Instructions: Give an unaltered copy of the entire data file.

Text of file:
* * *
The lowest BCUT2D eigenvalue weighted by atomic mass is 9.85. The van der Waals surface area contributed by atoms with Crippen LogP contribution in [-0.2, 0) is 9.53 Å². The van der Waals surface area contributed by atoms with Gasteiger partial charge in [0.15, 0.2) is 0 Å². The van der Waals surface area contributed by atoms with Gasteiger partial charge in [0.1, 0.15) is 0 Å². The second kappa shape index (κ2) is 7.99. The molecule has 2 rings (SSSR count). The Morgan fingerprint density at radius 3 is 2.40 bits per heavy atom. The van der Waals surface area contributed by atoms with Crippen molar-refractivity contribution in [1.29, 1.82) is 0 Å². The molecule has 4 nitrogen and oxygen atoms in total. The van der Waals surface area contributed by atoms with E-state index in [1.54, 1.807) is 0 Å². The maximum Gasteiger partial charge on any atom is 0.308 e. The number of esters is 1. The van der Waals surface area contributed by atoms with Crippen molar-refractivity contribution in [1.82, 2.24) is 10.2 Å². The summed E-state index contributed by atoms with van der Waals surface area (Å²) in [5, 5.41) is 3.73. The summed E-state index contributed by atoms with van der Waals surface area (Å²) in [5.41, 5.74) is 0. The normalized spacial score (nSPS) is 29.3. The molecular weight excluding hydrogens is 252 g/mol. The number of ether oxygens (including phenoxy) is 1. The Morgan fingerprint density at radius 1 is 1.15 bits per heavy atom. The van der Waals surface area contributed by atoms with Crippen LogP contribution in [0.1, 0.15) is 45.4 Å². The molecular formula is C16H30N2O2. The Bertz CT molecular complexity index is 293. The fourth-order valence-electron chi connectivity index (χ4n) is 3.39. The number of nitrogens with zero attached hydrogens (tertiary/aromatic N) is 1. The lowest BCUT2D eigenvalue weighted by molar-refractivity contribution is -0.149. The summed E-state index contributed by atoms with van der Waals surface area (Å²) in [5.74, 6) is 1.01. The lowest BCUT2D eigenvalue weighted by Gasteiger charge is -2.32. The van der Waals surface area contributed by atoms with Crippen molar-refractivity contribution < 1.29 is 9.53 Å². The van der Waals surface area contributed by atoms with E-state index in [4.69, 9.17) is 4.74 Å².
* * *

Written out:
The lowest BCUT2D eigenvalue weighted by atomic mass is 9.85. The van der Waals surface area contributed by atoms with Crippen LogP contribution in [-0.2, 0) is 9.53 Å². The van der Waals surface area contributed by atoms with Gasteiger partial charge in [0.15, 0.2) is 0 Å². The van der Waals surface area contributed by atoms with Gasteiger partial charge in [0.1, 0.15) is 0 Å². The second kappa shape index (κ2) is 7.99. The molecule has 2 rings (SSSR count). The Morgan fingerprint density at radius 3 is 2.40 bits per heavy atom. The van der Waals surface area contributed by atoms with Crippen molar-refractivity contribution in [1.29, 1.82) is 0 Å². The molecule has 4 nitrogen and oxygen atoms in total. The van der Waals surface area contributed by atoms with E-state index in [1.54, 1.807) is 0 Å². The maximum Gasteiger partial charge on any atom is 0.308 e. The number of esters is 1. The van der Waals surface area contributed by atoms with Crippen molar-refractivity contribution in [1.82, 2.24) is 10.2 Å². The summed E-state index contributed by atoms with van der Waals surface area (Å²) in [5, 5.41) is 3.73. The summed E-state index contributed by atoms with van der Waals surface area (Å²) in [5.41, 5.74) is 0. The normalized spacial score (nSPS) is 29.3. The molecular weight excluding hydrogens is 252 g/mol. The number of ether oxygens (including phenoxy) is 1. The Morgan fingerprint density at radius 1 is 1.15 bits per heavy atom. The van der Waals surface area contributed by atoms with Crippen LogP contribution in [0.1, 0.15) is 45.4 Å². The molecular formula is C16H30N2O2. The Bertz CT molecular complexity index is 293. The fourth-order valence-electron chi connectivity index (χ4n) is 3.39. The number of nitrogens with zero attached hydrogens (tertiary/aromatic N) is 1. The lowest BCUT2D eigenvalue weighted by molar-refractivity contribution is -0.149. The summed E-state index contributed by atoms with van der Waals surface area (Å²) in [5.74, 6) is 1.01. The lowest BCUT2D eigenvalue weighted by Gasteiger charge is -2.32. The van der Waals surface area contributed by atoms with Crippen molar-refractivity contribution < 1.29 is 9.53 Å². The van der Waals surface area contributed by atoms with E-state index in [4.69, 9.17) is 4.74 Å².